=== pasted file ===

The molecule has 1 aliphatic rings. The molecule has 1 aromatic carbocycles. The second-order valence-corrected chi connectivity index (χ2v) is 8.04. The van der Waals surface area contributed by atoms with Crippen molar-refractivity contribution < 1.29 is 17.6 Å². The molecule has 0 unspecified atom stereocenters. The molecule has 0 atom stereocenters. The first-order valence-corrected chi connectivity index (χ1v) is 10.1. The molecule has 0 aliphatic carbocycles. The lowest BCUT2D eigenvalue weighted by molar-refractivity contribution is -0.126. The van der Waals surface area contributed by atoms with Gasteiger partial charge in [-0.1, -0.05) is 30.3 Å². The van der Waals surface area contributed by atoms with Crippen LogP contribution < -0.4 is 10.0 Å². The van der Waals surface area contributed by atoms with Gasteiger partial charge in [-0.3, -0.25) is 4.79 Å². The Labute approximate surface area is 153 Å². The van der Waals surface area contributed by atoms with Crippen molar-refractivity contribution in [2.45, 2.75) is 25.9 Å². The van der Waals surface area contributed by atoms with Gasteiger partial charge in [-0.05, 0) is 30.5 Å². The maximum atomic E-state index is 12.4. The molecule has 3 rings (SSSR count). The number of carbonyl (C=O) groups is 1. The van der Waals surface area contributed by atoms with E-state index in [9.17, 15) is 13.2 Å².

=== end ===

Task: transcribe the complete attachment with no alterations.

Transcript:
The molecule has 1 aliphatic rings. The molecule has 1 aromatic carbocycles. The second-order valence-corrected chi connectivity index (χ2v) is 8.04. The van der Waals surface area contributed by atoms with Crippen molar-refractivity contribution < 1.29 is 17.6 Å². The molecule has 0 unspecified atom stereocenters. The molecule has 0 atom stereocenters. The first-order valence-corrected chi connectivity index (χ1v) is 10.1. The molecule has 0 aliphatic carbocycles. The lowest BCUT2D eigenvalue weighted by molar-refractivity contribution is -0.126. The van der Waals surface area contributed by atoms with Gasteiger partial charge in [-0.1, -0.05) is 30.3 Å². The van der Waals surface area contributed by atoms with Crippen LogP contribution < -0.4 is 10.0 Å². The van der Waals surface area contributed by atoms with Gasteiger partial charge in [-0.3, -0.25) is 4.79 Å². The Labute approximate surface area is 153 Å². The van der Waals surface area contributed by atoms with Crippen molar-refractivity contribution in [2.45, 2.75) is 25.9 Å². The van der Waals surface area contributed by atoms with Gasteiger partial charge in [-0.05, 0) is 30.5 Å². The maximum atomic E-state index is 12.4. The molecule has 3 rings (SSSR count). The number of carbonyl (C=O) groups is 1. The van der Waals surface area contributed by atoms with E-state index in [9.17, 15) is 13.2 Å².